Amélie Lemay ’24
Civil and Environmental Engineering
Simulating Organic Contaminants at the Water-Air Interface
Certificate(s): Statistics and Machine Learning, Sustainable Energy
I worked to model organic contaminants at the water-air interface. I began by creating input files to model contaminants of different origin, size and complexity, including permethrin (an insecticide), decabromodiphenyl ethane (a flame retardant), and formaldehyde (a preservative). I worked with the other interns on the project to create a library of around 80 compounds. We then placed these contaminants in simulations of a water-air system and used the umbrella sampling technique to determine each compound’s free energy profile, which indicates how strongly attracted the compound is to the different phases of the system. This knowledge will lead to the development of better methods for removing these contaminants from the environment. Additionally, simulating each compound in the library will reveal trends in how properties such as size and charge affect a compound’s affinity for the interface, potentially allowing us to predict the behavior of compounds not yet modeled. Our library of contaminants could potentially be used in other simulations as well, such as lipid membranes or air-clay systems. I’m fascinated by the possibilities and promise of this research and I plan to continue the project as part of my independent research with Professor Bourg.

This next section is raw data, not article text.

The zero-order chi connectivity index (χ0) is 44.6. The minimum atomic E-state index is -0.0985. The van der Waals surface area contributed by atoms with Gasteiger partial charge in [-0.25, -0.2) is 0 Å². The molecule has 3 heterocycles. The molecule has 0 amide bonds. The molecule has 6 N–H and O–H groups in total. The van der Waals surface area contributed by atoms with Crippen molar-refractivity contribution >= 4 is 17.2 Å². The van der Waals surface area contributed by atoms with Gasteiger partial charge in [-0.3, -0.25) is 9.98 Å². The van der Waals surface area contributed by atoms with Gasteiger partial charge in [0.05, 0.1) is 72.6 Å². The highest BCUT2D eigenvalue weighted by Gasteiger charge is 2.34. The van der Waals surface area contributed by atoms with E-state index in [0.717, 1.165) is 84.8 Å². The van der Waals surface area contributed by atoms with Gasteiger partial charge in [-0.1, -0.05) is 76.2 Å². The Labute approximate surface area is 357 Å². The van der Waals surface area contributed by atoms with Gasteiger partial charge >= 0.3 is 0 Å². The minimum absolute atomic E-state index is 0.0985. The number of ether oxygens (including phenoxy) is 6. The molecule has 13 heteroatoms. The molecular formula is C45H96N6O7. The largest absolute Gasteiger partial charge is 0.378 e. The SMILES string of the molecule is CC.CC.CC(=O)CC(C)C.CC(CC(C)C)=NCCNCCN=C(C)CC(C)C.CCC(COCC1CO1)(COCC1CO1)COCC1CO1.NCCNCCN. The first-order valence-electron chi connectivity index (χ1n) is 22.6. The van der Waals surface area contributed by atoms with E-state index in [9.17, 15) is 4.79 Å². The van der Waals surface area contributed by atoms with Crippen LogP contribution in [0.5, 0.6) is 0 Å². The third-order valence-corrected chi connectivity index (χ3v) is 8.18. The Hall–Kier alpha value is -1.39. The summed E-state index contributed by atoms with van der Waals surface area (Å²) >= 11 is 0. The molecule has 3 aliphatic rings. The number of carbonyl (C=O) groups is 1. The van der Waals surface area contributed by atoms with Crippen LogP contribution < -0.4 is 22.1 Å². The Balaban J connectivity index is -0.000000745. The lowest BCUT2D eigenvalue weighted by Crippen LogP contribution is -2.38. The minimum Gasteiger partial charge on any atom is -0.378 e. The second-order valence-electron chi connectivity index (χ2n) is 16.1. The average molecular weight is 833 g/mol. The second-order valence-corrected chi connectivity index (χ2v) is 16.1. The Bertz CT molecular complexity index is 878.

Climate and Environmental Science
Interfacial Water Group, Department of Civil and Environmental Engineering, Princeton University
Ian Bourg, Assistant Professor of Civil and Environmental Engineering and the High Meadows Environmental Institute; Jennifer Willemsen, Postdoctoral Research Associate, Civil and Environmental Engineering